Thursday, August 30, 2018

The US Open is in Action, but why isn't the Roof?

This has been a summer where the heat has plagued events that are close and dear to my heart. My trip to the Bayreuth Festival this year from August 1-9 coincided with a heat wave that attacked Germany like it never had before.  It was uncomfortable at the Festspielhaus, a theater with no air conditioning, and it was unbearable at the Bayerische Hof Hotel, also with no AC.  This was my third trip to Wagner's city, and I had never experience such temperatures before.

The 2018 50th anniversary edition of the US Open has coincided with one of those New York heat waves that drives you indoors to a place where the air conditioning is going full blast. The players have been struggling through triple digit heat together with very high humidity. The USTA will not close the roof and pump the AC at Ashe Stadium because they claim that the Open is an "outdoor event." Of course, as soon as there is a threat of rain the roof will close -- so much for an outdoor event!

Fox News and the Associated Press reported that the powers-that-be at the Open are thinking of closing the roof if the heat continues. While they think about it, players are retiring, suffering through cramps, and fans have to seek shelter and hydrate before they faint. I guess keeping the roof open is good for water sales!  Here is the Fox News article:

Extreme temperatures at the U.S. Open on Tuesday and a scorching weather forecast for Wednesday have officials debating whether to close the roofs at two of the tournament's venues.

The temperatures during Day 2 of the season’s final major topped 95 degrees and the humidity nearly reached 50 percent, making it feel like more than 105 degrees on the courts of the Bille Jean King National Tennis Center in Flushing, N.Y. Six players were forced to quit their matches Tuesday, with five citing cramps or heat exhaustion.

The heat had U.S. Tennis Association executives considering whether to close the roofs at Arthur Ashe and Louis Armstrong stadiums, the Los Angeles Times reported. However, the newly renovated new Louis Armstrong Stadium is a naturally ventilated arena and it was unclear how much relief its new retractable roof could provide, especially with temperatures set to reach the upper 90s once again.

“We may close the roof in both buildings in an attempt to bring down the ambient temperature,” U.S. Tennis Association spokesman Chris Widmaier told the L.A. Times.
The brutal weather even forced tennis officials to do something that had never been done fore at the U.S. Open: offer men the chance to take a 10-minute break before the fourth set if a match went that far. A similar rule is already in place for women, allowing 10 minutes of rest before a third set when there’s excessive heat.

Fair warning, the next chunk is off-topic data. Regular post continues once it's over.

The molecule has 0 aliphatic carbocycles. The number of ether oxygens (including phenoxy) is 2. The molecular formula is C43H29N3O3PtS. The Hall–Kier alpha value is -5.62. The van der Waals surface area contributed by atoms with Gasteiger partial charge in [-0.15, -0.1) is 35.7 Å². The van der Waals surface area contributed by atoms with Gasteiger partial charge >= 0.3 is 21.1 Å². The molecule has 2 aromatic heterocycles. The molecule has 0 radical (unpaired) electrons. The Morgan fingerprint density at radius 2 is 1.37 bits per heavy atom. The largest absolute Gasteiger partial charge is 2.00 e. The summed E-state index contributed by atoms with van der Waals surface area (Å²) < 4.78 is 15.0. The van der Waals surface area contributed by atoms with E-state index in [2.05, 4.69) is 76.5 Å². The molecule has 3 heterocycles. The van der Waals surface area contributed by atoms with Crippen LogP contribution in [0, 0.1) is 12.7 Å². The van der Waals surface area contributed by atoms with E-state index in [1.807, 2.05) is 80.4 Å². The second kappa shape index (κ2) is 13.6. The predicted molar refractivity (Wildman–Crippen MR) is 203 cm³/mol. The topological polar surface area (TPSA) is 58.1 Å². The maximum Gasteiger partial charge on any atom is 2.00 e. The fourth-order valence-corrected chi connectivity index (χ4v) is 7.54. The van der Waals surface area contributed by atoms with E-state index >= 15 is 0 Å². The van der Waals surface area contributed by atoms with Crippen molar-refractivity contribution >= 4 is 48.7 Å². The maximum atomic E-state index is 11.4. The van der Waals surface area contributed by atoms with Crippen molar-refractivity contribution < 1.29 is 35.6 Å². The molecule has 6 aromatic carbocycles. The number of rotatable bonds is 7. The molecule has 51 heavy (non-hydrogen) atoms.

At the end of the day, the ATP or a lot of the supervisors, they’re kind of sitting in their offices, where (there’s) an A.C. system on, where it’s cool. And we have to be out there. They tell us it’s fine; they’re not the ones playing,” Alexander Zverev, the No. 4 seed in the tournament, said. “For sure, the rule should be more strict. There should be a certain temperature, certain conditions where we shouldn’t be playing.”

Novak Djokovic, one of the favorites to win the men's title, felt the humidity as well.
“Everything is boiling — in your body, the brain, everything,” he said.

On the women’s side, Alize Cornet changed her shirt mid-match and received a warning. Male tennis players are allowed to change shirts on the court. Petra Kvitova told reporters after her match she was glad it lasted only a little over an hour.

“I really tried hard not to play the third one in this kind of heat,” she said. “I knew it's going to be very hot, but I couldn't imagine how horrible the heat was in, so it was pretty difficult conditions. … When you are playing, you are not just really thinking about it. But when you stop for a while, then you feel the heat like from the ground, as well. Yeah, it was the humidity, as well, was there. We didn't really play, like, long rallies. I think that was kind of helpful.”

Arthur Ashe Stadium opened in 1997 as an open-air stadium. But after several years of rain at the tournament, its roof was installed for around $150 million. Louis Armstrong Stadium opened in 1978 and has undergone several renovations. Its roof, newly installed, cost $200 million and the stadium is not air-conditioned. U.S. Open rules state that the tournament is to remain an outdoor event and the roofs will close only due to threat of rain, according to tournament director David Brewer.

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